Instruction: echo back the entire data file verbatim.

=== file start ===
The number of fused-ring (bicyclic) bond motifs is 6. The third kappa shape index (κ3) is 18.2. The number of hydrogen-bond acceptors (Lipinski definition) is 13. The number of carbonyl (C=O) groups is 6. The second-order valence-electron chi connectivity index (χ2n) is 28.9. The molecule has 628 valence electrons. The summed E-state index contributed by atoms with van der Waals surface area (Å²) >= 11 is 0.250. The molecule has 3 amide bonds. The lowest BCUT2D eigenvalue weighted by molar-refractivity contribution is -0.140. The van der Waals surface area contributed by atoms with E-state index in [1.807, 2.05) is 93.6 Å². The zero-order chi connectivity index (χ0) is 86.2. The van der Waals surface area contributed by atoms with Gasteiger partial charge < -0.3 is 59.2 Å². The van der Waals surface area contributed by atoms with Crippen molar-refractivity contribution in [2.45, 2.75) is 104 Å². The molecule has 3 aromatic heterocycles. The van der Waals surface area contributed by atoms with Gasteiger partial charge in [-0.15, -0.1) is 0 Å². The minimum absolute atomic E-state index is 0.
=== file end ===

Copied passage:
The number of fused-ring (bicyclic) bond motifs is 6. The third kappa shape index (κ3) is 18.2. The number of hydrogen-bond acceptors (Lipinski definition) is 13. The number of carbonyl (C=O) groups is 6. The second-order valence-electron chi connectivity index (χ2n) is 28.9. The molecule has 628 valence electrons. The summed E-state index contributed by atoms with van der Waals surface area (Å²) >= 11 is 0.250. The molecule has 3 amide bonds. The lowest BCUT2D eigenvalue weighted by molar-refractivity contribution is -0.140. The van der Waals surface area contributed by atoms with E-state index in [1.807, 2.05) is 93.6 Å². The zero-order chi connectivity index (χ0) is 86.2. The van der Waals surface area contributed by atoms with Gasteiger partial charge < -0.3 is 59.2 Å². The van der Waals surface area contributed by atoms with Crippen molar-refractivity contribution in [2.45, 2.75) is 104 Å². The molecule has 3 aromatic heterocycles. The van der Waals surface area contributed by atoms with Gasteiger partial charge in [-0.15, -0.1) is 0 Å². The minimum absolute atomic E-state index is 0.